We've Got Hollywood Covered

'Crown Jewel': WWE Universe Doesn't Exactly Welcome Hulk Hogan Back With Open (24-Inch) Arms

Several Twitter users make the same joke about Hulkster handing Bobby Lashley the World Cup trophy

Hulk Hogan was officially welcomed back with open pythons -- err, arms -- by WWE on Friday at Saudi Arabia's "Crown Jewel" pay-per-view event. The WWE Universe on Twitter seemed to have a less-accommodating response to the booking.

Below are some of the choice negative reactions.

To be fair, not everyone on the social media website was unhappy to see Terry Bollea back in the red-and-yellow -- it just kind of felt that way when we looked around.

And then there is this one, mocking WWE's announcers for hyping the return of "The Immortal Hulk Hogan":

Yes, that was actually something Hogan said about his daughter Brooke dating a black guy.

Hogan, whose real name is Terry Bollea, was booted from WWE after video of him using the N-word surfaced in 2015.

He was reinstated with the organization in June 2018. Hogan apologized to the locker room at the time.

Hiring Hogan to host "Crown Jewel" was certainly not the lone controversy surrounding the middle-eastern event.

On Oct. 11, a spokesman for the professional wrestling promotion told TheWrap that they are "currently monitoring the situation" in Saudi Arabia. The brief statement was WWE's first acknowledgment of the circumstances surrounding deceased Washington Post columnist Jamal Khashoggi, a Saudi Arabia native who had been critical of the country's royal regime. U.S. and Turkish officials both believed that Khashoggi may have been murdered by his own government, or that he was killed with Saudi Crown Prince Mohammed bin Salman's knowledge. At the time, Khashoggi had been missing for more than a week after going to the Saudi consulate in Istanbul to obtain wedding papers.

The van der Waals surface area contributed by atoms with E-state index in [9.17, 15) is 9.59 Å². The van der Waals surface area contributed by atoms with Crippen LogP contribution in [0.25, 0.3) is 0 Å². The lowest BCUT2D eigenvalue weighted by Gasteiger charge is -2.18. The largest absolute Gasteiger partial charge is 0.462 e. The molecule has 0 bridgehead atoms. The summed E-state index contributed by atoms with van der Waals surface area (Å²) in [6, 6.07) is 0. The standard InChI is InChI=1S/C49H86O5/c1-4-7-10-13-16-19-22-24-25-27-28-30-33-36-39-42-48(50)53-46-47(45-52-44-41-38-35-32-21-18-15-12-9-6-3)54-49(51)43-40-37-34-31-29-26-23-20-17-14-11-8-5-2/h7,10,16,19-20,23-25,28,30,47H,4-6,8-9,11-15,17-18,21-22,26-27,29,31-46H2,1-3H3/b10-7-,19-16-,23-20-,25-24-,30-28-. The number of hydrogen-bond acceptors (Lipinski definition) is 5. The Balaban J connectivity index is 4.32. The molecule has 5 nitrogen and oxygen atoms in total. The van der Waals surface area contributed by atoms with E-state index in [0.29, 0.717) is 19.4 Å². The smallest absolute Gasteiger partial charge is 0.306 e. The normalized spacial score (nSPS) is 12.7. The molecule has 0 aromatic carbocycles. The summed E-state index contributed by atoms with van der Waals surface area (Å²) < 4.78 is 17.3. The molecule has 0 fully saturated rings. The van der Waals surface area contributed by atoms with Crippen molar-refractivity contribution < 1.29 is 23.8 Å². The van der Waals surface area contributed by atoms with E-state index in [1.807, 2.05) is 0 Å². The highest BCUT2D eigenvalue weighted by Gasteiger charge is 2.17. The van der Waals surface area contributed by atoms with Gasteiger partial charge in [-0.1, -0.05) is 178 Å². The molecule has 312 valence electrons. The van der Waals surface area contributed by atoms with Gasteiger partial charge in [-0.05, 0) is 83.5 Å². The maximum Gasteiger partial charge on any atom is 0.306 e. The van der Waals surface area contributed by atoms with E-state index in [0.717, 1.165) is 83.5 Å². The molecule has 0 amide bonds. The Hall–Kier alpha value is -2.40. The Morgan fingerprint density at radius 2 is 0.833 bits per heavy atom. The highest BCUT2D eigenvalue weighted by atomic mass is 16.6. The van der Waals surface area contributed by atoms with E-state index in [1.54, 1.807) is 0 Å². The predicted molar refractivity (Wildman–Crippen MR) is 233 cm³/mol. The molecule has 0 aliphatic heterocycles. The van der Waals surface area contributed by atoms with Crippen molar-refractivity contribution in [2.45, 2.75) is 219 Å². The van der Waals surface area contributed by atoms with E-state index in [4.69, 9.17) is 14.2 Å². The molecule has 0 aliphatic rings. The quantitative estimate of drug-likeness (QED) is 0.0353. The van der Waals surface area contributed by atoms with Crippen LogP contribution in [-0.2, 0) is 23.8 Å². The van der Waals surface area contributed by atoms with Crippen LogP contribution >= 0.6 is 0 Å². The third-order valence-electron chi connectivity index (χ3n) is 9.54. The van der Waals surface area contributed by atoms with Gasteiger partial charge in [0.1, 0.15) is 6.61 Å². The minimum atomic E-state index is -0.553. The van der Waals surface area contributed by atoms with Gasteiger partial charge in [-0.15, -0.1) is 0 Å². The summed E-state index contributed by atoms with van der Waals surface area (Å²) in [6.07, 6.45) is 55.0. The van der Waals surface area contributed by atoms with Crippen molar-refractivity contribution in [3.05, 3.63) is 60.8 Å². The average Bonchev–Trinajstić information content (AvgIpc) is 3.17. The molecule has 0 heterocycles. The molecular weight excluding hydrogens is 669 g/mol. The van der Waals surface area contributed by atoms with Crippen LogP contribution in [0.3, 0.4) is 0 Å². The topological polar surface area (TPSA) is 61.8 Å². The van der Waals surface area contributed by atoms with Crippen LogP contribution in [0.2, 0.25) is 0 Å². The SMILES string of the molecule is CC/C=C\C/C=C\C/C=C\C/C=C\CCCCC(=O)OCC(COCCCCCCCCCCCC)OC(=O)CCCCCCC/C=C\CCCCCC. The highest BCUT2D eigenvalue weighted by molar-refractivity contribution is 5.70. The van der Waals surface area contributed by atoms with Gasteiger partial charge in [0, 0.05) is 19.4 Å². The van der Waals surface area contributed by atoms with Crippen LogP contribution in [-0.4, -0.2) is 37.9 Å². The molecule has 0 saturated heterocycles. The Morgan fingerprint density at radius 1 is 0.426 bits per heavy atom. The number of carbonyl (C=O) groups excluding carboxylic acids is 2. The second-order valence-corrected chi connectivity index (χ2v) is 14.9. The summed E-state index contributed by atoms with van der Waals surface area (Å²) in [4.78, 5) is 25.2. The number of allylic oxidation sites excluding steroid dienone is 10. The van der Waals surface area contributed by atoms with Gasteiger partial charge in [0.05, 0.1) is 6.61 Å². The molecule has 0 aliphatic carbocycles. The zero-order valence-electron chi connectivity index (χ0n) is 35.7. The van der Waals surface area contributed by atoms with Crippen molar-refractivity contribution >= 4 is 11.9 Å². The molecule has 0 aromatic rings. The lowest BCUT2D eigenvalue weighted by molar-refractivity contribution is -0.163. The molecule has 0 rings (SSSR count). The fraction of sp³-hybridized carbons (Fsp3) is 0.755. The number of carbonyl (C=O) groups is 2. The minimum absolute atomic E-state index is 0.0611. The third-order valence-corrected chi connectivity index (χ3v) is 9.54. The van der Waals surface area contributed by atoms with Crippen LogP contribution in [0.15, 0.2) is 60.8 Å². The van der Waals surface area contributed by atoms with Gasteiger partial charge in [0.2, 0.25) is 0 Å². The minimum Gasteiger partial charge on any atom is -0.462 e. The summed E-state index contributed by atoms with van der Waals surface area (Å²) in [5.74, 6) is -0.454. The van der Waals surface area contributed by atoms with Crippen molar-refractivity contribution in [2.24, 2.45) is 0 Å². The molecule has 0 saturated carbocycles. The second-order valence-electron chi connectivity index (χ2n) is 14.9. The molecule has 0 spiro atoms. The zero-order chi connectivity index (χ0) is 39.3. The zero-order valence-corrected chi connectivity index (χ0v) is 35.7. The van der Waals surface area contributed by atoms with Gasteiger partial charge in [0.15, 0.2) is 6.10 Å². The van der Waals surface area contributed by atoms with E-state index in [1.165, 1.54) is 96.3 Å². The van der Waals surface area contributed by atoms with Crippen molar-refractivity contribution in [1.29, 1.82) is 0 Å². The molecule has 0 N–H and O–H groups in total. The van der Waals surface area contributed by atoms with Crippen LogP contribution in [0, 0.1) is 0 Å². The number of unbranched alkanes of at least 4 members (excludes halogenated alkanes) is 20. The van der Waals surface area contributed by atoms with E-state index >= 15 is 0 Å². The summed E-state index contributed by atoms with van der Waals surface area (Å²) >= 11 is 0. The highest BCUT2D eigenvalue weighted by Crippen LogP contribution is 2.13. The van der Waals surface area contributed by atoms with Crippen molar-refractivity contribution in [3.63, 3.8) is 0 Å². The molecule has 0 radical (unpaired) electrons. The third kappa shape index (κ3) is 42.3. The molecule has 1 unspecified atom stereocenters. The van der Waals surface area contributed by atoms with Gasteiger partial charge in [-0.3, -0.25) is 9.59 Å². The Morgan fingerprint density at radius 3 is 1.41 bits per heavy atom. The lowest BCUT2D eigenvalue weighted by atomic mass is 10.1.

Saudi officials now acknowledge his murder and have admitted that it was possibly premeditated. As the news of the horror progressed, it became less likely that WWE would go ahead with event in Saudi Arabia.

But WWE made the event official last week, when it included the following statement with its third-quarter 2018 earnings results:

WWE has operated in the Middle East for nearly 20 years and has developed a sizable and dedicated fan base," the company said on Thursday morning in its third-quarter 2018 earnings release. "Considering the heinous crime committed at the Saudi consulate in Istanbul, the company faced a very difficult decision as it relates to its event scheduled for Nov. 2 in Riyadh. Similar to other U.S.-based companies who plan to continue operations in Saudi Arabia, the Company has decided to uphold its contractual obligations to the General Sports Authority and stage the event. Full year 2018 guidance is predicated on the staging of the Riyadh event as scheduled.

"Crown Jewel" is the latest in WWE's massive push into expansion in the oil-rich nation. Today's event follows April's "Greatest Royal Rumble" event, which took place at the King Abdullah Sports City Stadium in the Saudi city of Jeddah.

These events are believed to pull in tens of millions of dollars for the publicly traded company.

This isn't the first time there has been an outcry against WWE for accepting Saudi money to put on a live show over there. Due to local laws, women are not permitted to participate in Saudi Arabian wrestling events.

"Crown Jewel" is currently streaming live on WWE Network.